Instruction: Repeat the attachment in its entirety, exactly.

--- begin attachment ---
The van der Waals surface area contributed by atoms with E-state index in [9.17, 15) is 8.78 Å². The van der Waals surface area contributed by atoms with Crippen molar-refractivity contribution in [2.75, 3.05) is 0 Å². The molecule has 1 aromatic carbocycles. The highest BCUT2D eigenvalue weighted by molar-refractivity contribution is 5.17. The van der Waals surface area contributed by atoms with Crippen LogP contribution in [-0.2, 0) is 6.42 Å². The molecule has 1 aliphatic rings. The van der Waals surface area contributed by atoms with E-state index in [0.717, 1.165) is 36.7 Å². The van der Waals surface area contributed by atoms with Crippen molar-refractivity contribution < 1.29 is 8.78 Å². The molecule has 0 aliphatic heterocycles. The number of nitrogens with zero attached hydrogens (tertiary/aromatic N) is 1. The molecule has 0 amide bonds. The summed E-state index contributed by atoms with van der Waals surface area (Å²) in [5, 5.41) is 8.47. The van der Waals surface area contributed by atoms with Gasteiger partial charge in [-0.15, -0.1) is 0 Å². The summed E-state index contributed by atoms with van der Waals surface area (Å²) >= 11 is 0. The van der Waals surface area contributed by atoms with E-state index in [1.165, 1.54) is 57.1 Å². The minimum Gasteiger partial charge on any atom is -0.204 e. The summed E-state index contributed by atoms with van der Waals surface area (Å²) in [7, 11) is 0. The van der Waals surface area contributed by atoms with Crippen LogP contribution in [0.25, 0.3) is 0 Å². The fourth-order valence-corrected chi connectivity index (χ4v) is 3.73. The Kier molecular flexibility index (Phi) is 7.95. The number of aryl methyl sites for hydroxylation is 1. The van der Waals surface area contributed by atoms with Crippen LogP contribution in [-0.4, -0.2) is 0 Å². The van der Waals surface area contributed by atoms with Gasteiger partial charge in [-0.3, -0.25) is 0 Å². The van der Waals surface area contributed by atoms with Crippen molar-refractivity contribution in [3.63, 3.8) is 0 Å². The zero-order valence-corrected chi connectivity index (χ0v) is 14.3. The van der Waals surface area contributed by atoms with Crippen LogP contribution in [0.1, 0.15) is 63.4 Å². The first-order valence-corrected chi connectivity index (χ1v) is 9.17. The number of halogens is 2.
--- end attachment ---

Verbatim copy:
The van der Waals surface area contributed by atoms with E-state index in [9.17, 15) is 8.78 Å². The van der Waals surface area contributed by atoms with Crippen molar-refractivity contribution in [2.75, 3.05) is 0 Å². The molecule has 1 aromatic carbocycles. The highest BCUT2D eigenvalue weighted by molar-refractivity contribution is 5.17. The van der Waals surface area contributed by atoms with Crippen LogP contribution in [-0.2, 0) is 6.42 Å². The molecule has 1 aliphatic rings. The van der Waals surface area contributed by atoms with E-state index in [0.717, 1.165) is 36.7 Å². The van der Waals surface area contributed by atoms with Crippen molar-refractivity contribution < 1.29 is 8.78 Å². The molecule has 0 aliphatic heterocycles. The number of nitrogens with zero attached hydrogens (tertiary/aromatic N) is 1. The molecule has 0 amide bonds. The summed E-state index contributed by atoms with van der Waals surface area (Å²) in [5, 5.41) is 8.47. The van der Waals surface area contributed by atoms with Gasteiger partial charge in [-0.15, -0.1) is 0 Å². The summed E-state index contributed by atoms with van der Waals surface area (Å²) >= 11 is 0. The van der Waals surface area contributed by atoms with E-state index in [1.165, 1.54) is 57.1 Å². The minimum Gasteiger partial charge on any atom is -0.204 e. The summed E-state index contributed by atoms with van der Waals surface area (Å²) in [7, 11) is 0. The van der Waals surface area contributed by atoms with Crippen LogP contribution in [0.25, 0.3) is 0 Å². The fourth-order valence-corrected chi connectivity index (χ4v) is 3.73. The Kier molecular flexibility index (Phi) is 7.95. The number of aryl methyl sites for hydroxylation is 1. The van der Waals surface area contributed by atoms with Crippen LogP contribution in [-0.4, -0.2) is 0 Å². The van der Waals surface area contributed by atoms with Gasteiger partial charge in [-0.3, -0.25) is 0 Å². The van der Waals surface area contributed by atoms with Crippen molar-refractivity contribution in [3.63, 3.8) is 0 Å². The zero-order valence-corrected chi connectivity index (χ0v) is 14.3. The van der Waals surface area contributed by atoms with Crippen LogP contribution in [0.1, 0.15) is 63.4 Å². The first-order valence-corrected chi connectivity index (χ1v) is 9.17. The number of halogens is 2.